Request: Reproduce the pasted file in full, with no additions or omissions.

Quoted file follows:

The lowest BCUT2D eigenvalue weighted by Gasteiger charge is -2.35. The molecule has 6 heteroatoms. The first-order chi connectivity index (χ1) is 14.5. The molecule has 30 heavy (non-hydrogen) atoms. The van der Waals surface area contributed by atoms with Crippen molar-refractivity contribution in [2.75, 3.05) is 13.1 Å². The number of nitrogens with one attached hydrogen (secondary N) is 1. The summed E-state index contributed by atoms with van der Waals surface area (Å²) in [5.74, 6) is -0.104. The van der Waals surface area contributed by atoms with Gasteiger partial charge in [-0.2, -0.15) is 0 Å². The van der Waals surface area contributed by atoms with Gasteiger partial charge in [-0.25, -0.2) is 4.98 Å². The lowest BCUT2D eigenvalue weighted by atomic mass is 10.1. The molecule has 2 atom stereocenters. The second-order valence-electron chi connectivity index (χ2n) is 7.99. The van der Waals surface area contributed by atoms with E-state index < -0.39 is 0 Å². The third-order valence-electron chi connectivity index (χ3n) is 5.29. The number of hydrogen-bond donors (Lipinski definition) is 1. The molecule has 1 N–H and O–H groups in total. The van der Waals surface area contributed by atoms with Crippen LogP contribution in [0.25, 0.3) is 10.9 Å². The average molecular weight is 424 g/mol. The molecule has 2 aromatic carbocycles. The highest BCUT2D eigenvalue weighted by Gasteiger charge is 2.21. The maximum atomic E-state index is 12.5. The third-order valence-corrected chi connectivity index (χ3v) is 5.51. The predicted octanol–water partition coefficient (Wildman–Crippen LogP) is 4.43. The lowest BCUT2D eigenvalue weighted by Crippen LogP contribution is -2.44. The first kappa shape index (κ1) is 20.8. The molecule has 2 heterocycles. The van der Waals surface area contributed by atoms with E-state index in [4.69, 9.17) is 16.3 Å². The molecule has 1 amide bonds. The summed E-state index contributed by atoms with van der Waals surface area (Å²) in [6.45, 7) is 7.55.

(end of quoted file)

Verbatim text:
The lowest BCUT2D eigenvalue weighted by Gasteiger charge is -2.35. The molecule has 6 heteroatoms. The first-order chi connectivity index (χ1) is 14.5. The molecule has 30 heavy (non-hydrogen) atoms. The van der Waals surface area contributed by atoms with Crippen molar-refractivity contribution in [2.75, 3.05) is 13.1 Å². The number of nitrogens with one attached hydrogen (secondary N) is 1. The summed E-state index contributed by atoms with van der Waals surface area (Å²) in [5.74, 6) is -0.104. The van der Waals surface area contributed by atoms with Gasteiger partial charge in [-0.2, -0.15) is 0 Å². The van der Waals surface area contributed by atoms with Gasteiger partial charge in [-0.25, -0.2) is 4.98 Å². The lowest BCUT2D eigenvalue weighted by atomic mass is 10.1. The molecule has 2 atom stereocenters. The second-order valence-electron chi connectivity index (χ2n) is 7.99. The van der Waals surface area contributed by atoms with E-state index < -0.39 is 0 Å². The third-order valence-electron chi connectivity index (χ3n) is 5.29. The number of hydrogen-bond donors (Lipinski definition) is 1. The molecule has 1 N–H and O–H groups in total. The van der Waals surface area contributed by atoms with Crippen LogP contribution in [0.25, 0.3) is 10.9 Å². The average molecular weight is 424 g/mol. The molecule has 2 aromatic carbocycles. The highest BCUT2D eigenvalue weighted by Gasteiger charge is 2.21. The maximum atomic E-state index is 12.5. The third-order valence-corrected chi connectivity index (χ3v) is 5.51. The predicted octanol–water partition coefficient (Wildman–Crippen LogP) is 4.43. The lowest BCUT2D eigenvalue weighted by Crippen LogP contribution is -2.44. The first kappa shape index (κ1) is 20.8. The molecule has 2 heterocycles. The van der Waals surface area contributed by atoms with E-state index in [4.69, 9.17) is 16.3 Å². The molecule has 1 amide bonds. The summed E-state index contributed by atoms with van der Waals surface area (Å²) in [6.45, 7) is 7.55.